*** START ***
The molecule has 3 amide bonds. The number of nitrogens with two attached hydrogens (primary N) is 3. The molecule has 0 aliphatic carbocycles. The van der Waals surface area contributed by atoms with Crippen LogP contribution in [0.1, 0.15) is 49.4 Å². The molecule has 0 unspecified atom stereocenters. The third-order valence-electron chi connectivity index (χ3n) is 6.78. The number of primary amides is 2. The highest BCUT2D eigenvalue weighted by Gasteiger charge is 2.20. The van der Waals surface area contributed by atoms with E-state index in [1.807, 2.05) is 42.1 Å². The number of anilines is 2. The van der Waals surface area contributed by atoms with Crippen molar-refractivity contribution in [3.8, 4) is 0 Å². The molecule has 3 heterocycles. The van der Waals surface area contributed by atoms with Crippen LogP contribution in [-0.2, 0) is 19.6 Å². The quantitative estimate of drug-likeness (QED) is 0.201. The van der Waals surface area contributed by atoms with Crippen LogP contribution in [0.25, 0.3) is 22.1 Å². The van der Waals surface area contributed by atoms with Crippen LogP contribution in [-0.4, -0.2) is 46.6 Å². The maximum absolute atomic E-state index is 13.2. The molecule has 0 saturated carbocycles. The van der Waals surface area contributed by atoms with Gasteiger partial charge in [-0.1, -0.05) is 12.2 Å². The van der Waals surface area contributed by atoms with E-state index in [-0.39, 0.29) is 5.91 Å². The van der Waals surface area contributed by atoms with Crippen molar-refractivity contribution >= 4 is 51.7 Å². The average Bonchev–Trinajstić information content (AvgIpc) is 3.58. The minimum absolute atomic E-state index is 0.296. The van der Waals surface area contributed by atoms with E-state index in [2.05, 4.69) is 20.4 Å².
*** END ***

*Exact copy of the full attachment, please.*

The molecule has 3 amide bonds. The number of nitrogens with two attached hydrogens (primary N) is 3. The molecule has 0 aliphatic carbocycles. The van der Waals surface area contributed by atoms with Crippen LogP contribution in [0.1, 0.15) is 49.4 Å². The molecule has 0 unspecified atom stereocenters. The third-order valence-electron chi connectivity index (χ3n) is 6.78. The number of primary amides is 2. The highest BCUT2D eigenvalue weighted by Gasteiger charge is 2.20. The van der Waals surface area contributed by atoms with E-state index in [1.807, 2.05) is 42.1 Å². The number of anilines is 2. The van der Waals surface area contributed by atoms with Crippen molar-refractivity contribution in [3.8, 4) is 0 Å². The molecule has 3 heterocycles. The van der Waals surface area contributed by atoms with Crippen LogP contribution in [-0.2, 0) is 19.6 Å². The quantitative estimate of drug-likeness (QED) is 0.201. The van der Waals surface area contributed by atoms with Crippen LogP contribution in [0.25, 0.3) is 22.1 Å². The van der Waals surface area contributed by atoms with Crippen LogP contribution in [-0.4, -0.2) is 46.6 Å². The maximum absolute atomic E-state index is 13.2. The molecule has 0 saturated carbocycles. The van der Waals surface area contributed by atoms with Gasteiger partial charge in [-0.1, -0.05) is 12.2 Å². The van der Waals surface area contributed by atoms with E-state index in [-0.39, 0.29) is 5.91 Å². The van der Waals surface area contributed by atoms with Crippen molar-refractivity contribution >= 4 is 51.7 Å². The average Bonchev–Trinajstić information content (AvgIpc) is 3.58. The minimum absolute atomic E-state index is 0.296. The van der Waals surface area contributed by atoms with E-state index in [2.05, 4.69) is 20.4 Å².